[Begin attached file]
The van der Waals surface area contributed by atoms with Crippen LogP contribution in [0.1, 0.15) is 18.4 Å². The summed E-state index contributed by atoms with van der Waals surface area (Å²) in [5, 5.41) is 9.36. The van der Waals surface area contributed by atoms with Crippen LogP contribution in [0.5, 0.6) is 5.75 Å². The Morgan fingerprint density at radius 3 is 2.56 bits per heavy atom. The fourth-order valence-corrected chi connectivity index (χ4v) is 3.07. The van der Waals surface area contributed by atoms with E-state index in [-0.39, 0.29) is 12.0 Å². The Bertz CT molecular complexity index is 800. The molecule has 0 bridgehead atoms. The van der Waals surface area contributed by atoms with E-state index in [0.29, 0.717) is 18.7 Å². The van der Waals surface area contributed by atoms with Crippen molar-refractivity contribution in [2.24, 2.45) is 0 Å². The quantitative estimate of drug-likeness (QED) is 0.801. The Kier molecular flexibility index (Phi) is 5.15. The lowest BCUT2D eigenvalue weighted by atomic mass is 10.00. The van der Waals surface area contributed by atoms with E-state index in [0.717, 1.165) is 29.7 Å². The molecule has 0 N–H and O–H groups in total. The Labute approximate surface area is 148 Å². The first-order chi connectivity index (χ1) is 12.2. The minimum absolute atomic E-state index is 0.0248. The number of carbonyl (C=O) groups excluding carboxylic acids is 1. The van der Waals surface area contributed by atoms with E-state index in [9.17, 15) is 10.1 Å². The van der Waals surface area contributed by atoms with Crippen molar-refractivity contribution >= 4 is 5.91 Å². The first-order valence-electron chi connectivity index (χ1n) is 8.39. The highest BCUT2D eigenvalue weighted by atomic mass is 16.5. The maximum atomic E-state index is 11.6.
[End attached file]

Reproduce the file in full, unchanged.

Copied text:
The van der Waals surface area contributed by atoms with Crippen LogP contribution in [0.1, 0.15) is 18.4 Å². The summed E-state index contributed by atoms with van der Waals surface area (Å²) in [5, 5.41) is 9.36. The van der Waals surface area contributed by atoms with Crippen LogP contribution in [0.5, 0.6) is 5.75 Å². The Morgan fingerprint density at radius 3 is 2.56 bits per heavy atom. The fourth-order valence-corrected chi connectivity index (χ4v) is 3.07. The van der Waals surface area contributed by atoms with E-state index in [-0.39, 0.29) is 12.0 Å². The Bertz CT molecular complexity index is 800. The molecule has 0 bridgehead atoms. The van der Waals surface area contributed by atoms with E-state index in [0.29, 0.717) is 18.7 Å². The van der Waals surface area contributed by atoms with Crippen molar-refractivity contribution in [2.24, 2.45) is 0 Å². The quantitative estimate of drug-likeness (QED) is 0.801. The Kier molecular flexibility index (Phi) is 5.15. The lowest BCUT2D eigenvalue weighted by atomic mass is 10.00. The van der Waals surface area contributed by atoms with E-state index in [0.717, 1.165) is 29.7 Å². The molecule has 0 N–H and O–H groups in total. The Labute approximate surface area is 148 Å². The first-order chi connectivity index (χ1) is 12.2. The minimum absolute atomic E-state index is 0.0248. The number of carbonyl (C=O) groups excluding carboxylic acids is 1. The van der Waals surface area contributed by atoms with E-state index in [9.17, 15) is 10.1 Å². The van der Waals surface area contributed by atoms with Crippen molar-refractivity contribution >= 4 is 5.91 Å². The first-order valence-electron chi connectivity index (χ1n) is 8.39. The highest BCUT2D eigenvalue weighted by atomic mass is 16.5. The maximum atomic E-state index is 11.6.